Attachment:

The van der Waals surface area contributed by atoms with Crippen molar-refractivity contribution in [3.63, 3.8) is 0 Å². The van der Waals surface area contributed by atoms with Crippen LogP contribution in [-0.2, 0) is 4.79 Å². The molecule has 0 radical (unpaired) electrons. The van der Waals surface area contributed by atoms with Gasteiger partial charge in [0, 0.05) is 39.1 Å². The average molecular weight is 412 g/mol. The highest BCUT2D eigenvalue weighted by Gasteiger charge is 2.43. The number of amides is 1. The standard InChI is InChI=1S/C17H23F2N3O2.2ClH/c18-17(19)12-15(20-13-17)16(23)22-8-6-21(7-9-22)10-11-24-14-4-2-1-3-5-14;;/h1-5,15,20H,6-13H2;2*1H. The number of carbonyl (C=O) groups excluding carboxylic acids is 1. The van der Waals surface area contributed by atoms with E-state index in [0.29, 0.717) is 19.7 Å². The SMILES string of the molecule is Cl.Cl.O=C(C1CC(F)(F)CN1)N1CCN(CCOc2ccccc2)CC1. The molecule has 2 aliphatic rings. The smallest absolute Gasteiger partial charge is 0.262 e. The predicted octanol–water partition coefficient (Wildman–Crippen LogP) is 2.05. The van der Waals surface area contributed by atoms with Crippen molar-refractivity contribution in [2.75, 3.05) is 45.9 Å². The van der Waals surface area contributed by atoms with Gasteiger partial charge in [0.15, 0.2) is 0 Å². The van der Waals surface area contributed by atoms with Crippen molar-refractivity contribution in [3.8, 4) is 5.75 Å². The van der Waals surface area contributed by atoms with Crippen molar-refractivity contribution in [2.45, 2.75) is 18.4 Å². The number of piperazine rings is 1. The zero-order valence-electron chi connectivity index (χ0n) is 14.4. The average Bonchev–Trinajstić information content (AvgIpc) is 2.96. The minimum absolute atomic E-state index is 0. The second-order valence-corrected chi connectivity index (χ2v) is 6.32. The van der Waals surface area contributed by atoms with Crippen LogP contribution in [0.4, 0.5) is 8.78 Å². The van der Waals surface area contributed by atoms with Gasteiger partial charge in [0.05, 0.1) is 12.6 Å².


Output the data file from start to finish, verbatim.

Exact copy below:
The van der Waals surface area contributed by atoms with Crippen molar-refractivity contribution in [3.63, 3.8) is 0 Å². The van der Waals surface area contributed by atoms with Crippen LogP contribution in [-0.2, 0) is 4.79 Å². The molecule has 0 radical (unpaired) electrons. The van der Waals surface area contributed by atoms with Gasteiger partial charge in [0, 0.05) is 39.1 Å². The average molecular weight is 412 g/mol. The highest BCUT2D eigenvalue weighted by Gasteiger charge is 2.43. The number of amides is 1. The standard InChI is InChI=1S/C17H23F2N3O2.2ClH/c18-17(19)12-15(20-13-17)16(23)22-8-6-21(7-9-22)10-11-24-14-4-2-1-3-5-14;;/h1-5,15,20H,6-13H2;2*1H. The number of carbonyl (C=O) groups excluding carboxylic acids is 1. The van der Waals surface area contributed by atoms with E-state index in [0.29, 0.717) is 19.7 Å². The SMILES string of the molecule is Cl.Cl.O=C(C1CC(F)(F)CN1)N1CCN(CCOc2ccccc2)CC1. The molecule has 2 aliphatic rings. The smallest absolute Gasteiger partial charge is 0.262 e. The predicted octanol–water partition coefficient (Wildman–Crippen LogP) is 2.05. The van der Waals surface area contributed by atoms with Crippen molar-refractivity contribution in [2.75, 3.05) is 45.9 Å². The van der Waals surface area contributed by atoms with Gasteiger partial charge in [0.15, 0.2) is 0 Å². The van der Waals surface area contributed by atoms with Crippen molar-refractivity contribution in [3.8, 4) is 5.75 Å². The van der Waals surface area contributed by atoms with Crippen molar-refractivity contribution in [2.45, 2.75) is 18.4 Å². The number of piperazine rings is 1. The zero-order valence-electron chi connectivity index (χ0n) is 14.4. The average Bonchev–Trinajstić information content (AvgIpc) is 2.96. The minimum absolute atomic E-state index is 0. The second-order valence-corrected chi connectivity index (χ2v) is 6.32. The van der Waals surface area contributed by atoms with Crippen LogP contribution in [0.4, 0.5) is 8.78 Å². The van der Waals surface area contributed by atoms with Gasteiger partial charge in [0.05, 0.1) is 12.6 Å².